Stocksak: The British pound fiasco increases bitcoin’s hedge appeal

© Stocksak. FILEPHOTO: This illustration was taken January 6, 2020. It shows Bitcoin and pound banknotes. REUTERS/Dado Ruvic/File Photo

By Lisa Pauline Mattackal

(Stocksak). – You know your currency is in trouble when investors start to invest with bitcoin.

After Liz Truss, Britain’s brief Prime Minister, unleashed her minibudget on Sept. 23 and filled financial markets with dreadful news, a section investors fled the pound for the cryptocurrency.

According to CryptoCompare data, September saw a 233% increase in trading volumes between bitcoins and the pound, and 68% more trading between the cryptocurrency, and a similarly battered Euro.

“It was the first-ever time we’ve seen such an increase in (bitcoins) volumes for the currency a developed country,” stated Ed Hindi, chief investment officer at Tyr Capital.

According to Kaiko Research, trading volumes between sterling (and bitcoin) spiked to an all-time high of 846 million pounds ($955 millions) on Monday following Friday’s budget shock.

Bitcoin’s volatility is at its lowest level in over a year. The ICE (NYSE: BofAML U.S.) measures volatility in safe-haven U.S. bond. It is now at its highest level since March 2020. Bond Market Option Volatility Estimate Index.

According to Refinitiv data, U.S. Treasuries were more volatile than bitcoin over the past month due to market ructions. According to a measure called realized volatility, both bitcoin and the U.S. 10 year note hover at around 21. At the beginning of September, however, bitcoin volatility was more than twice that of the bond at 65 against 31.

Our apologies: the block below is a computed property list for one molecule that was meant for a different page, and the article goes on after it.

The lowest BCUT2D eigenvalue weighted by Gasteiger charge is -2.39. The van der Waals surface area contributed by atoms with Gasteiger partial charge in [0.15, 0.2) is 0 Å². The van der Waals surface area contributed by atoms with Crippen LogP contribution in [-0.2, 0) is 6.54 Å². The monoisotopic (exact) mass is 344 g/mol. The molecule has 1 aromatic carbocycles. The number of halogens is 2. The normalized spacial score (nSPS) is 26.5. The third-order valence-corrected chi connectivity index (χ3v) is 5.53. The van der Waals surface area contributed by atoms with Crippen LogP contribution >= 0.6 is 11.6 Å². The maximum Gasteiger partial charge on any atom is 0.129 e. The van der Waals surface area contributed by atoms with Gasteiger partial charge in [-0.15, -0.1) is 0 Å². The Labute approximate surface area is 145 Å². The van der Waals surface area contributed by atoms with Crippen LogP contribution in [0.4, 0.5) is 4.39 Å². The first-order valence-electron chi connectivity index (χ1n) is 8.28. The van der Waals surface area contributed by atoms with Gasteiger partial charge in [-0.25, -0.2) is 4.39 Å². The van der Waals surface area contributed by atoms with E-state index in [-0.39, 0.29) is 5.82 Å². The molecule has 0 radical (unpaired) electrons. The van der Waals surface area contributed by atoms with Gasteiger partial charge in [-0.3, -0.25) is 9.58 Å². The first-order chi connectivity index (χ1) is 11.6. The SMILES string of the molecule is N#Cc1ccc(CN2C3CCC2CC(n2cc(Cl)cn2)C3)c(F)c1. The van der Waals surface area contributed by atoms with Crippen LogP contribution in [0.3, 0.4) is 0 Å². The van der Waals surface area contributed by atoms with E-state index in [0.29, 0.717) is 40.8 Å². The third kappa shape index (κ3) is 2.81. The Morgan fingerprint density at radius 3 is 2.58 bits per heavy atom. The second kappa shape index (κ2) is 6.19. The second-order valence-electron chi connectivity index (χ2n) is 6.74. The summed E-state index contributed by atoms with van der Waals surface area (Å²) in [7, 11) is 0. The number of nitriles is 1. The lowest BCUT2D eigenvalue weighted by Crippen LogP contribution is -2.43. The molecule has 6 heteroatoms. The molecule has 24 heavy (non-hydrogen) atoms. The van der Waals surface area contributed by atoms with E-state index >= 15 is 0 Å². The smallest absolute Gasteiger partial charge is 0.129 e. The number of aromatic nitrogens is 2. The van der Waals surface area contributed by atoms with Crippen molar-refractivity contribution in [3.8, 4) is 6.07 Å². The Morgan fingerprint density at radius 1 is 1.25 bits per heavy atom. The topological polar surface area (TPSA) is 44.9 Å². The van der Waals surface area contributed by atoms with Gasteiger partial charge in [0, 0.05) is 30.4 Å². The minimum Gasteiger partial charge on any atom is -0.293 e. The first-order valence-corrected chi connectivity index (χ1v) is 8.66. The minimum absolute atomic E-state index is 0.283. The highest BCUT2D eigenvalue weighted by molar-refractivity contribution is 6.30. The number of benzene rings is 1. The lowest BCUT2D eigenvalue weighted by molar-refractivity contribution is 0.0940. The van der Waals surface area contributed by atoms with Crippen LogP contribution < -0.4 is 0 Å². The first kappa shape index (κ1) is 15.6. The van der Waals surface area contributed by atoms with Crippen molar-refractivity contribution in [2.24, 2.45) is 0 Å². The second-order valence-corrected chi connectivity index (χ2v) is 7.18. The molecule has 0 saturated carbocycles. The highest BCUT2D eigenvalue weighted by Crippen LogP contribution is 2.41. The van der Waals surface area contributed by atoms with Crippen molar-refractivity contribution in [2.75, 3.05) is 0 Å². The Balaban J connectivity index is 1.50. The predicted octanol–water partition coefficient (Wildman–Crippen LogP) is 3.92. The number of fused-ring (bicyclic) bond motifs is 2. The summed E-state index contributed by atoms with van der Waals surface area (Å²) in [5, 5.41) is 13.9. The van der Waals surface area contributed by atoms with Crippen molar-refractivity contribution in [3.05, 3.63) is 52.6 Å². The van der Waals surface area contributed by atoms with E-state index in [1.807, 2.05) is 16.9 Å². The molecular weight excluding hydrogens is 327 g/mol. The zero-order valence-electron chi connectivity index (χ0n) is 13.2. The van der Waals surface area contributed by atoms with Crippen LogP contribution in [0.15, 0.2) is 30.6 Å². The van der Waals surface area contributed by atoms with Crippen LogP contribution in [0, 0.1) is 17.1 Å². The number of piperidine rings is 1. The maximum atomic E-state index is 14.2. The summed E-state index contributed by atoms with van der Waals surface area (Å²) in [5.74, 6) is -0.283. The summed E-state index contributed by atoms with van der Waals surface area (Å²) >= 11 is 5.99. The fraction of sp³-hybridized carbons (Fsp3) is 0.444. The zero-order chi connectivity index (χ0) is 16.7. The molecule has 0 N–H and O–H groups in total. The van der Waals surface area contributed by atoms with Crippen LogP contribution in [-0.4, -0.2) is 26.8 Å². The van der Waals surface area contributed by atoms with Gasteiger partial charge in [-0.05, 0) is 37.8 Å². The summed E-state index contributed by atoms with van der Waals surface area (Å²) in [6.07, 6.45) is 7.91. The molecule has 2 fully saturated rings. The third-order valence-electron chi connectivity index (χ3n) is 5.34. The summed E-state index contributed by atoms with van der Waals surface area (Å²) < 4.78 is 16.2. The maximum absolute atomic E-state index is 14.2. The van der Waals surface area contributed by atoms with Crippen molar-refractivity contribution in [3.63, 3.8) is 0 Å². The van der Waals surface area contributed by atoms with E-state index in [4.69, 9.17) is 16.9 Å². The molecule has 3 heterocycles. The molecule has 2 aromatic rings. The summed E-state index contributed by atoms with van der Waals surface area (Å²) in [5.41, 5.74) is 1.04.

( trading volume against the British pound


Bitcoin’s initial appeal was its ability to protect against currency inflation and depreciation. This narrative began to unravel as more institutions adopted cryptocurrency, meaning that cryptocurrencies traded more in lockstep and with traditional risky areas of financial markets.

Investors are ready to bet again on bitcoin as a hedge.

The volumes of the pound echo similar instances of investors jumping into Bitcoin when fiat money was under pressure, even in Russia and Ukraine this past year.

Experts cited the relative ease for small investors to buy bitcoin rather than enter the gold or FX markets as one reason for the trend.

“Bitcoin has never been as important as ‘flight safety’ as an ‘flight from crise’ asset, even though GBP doesn’t have nearly as much value as the rouble,” stated Ben McMillan chief investment officer at IDX Digital Assets.

According to some market participants, the flow of sterling was also driven by smart traders who took advantage of arbitrage opportunities created by changes in bitcoin’s price.

One bitcoin purchased nearly 19,000 pounds on Sept. 27. This is the highest level in the past six weeks, compared to around 17,000 pounds on 24 Oct.


Bitcoin is not a safe bet. Clearly.

The world’s biggest cryptocurrency has plunged more than 58% in 2018. While traditional safety play of gold and U.S. Bonds are down about 10%, 15% and 10% respectively, sterling has lost 16% while the has fallen more then 21%.

Bitcoin has stabilized slightly in recent weeks, but is still hovering around $19,000

The trading volumes between sterling and bitcoin have fallen back to the levels they were before the mini budget, CryptoCompare analysts stated. The pound gained ground after the UK government reversed their fiscal plans.

Some crypto watchers believe that the September surge was still a reflection bitcoin’s appeal as an asset outside of mainstream finance.

Researchers at CoinShares said that large outflows from GBP to BTC indicate that investors see the benefit of hard-capped, incorruptible and decentralized money instead of currencies backed by central bank governments.

($1 = 0.8856 pounds)

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Stocksak Editorial

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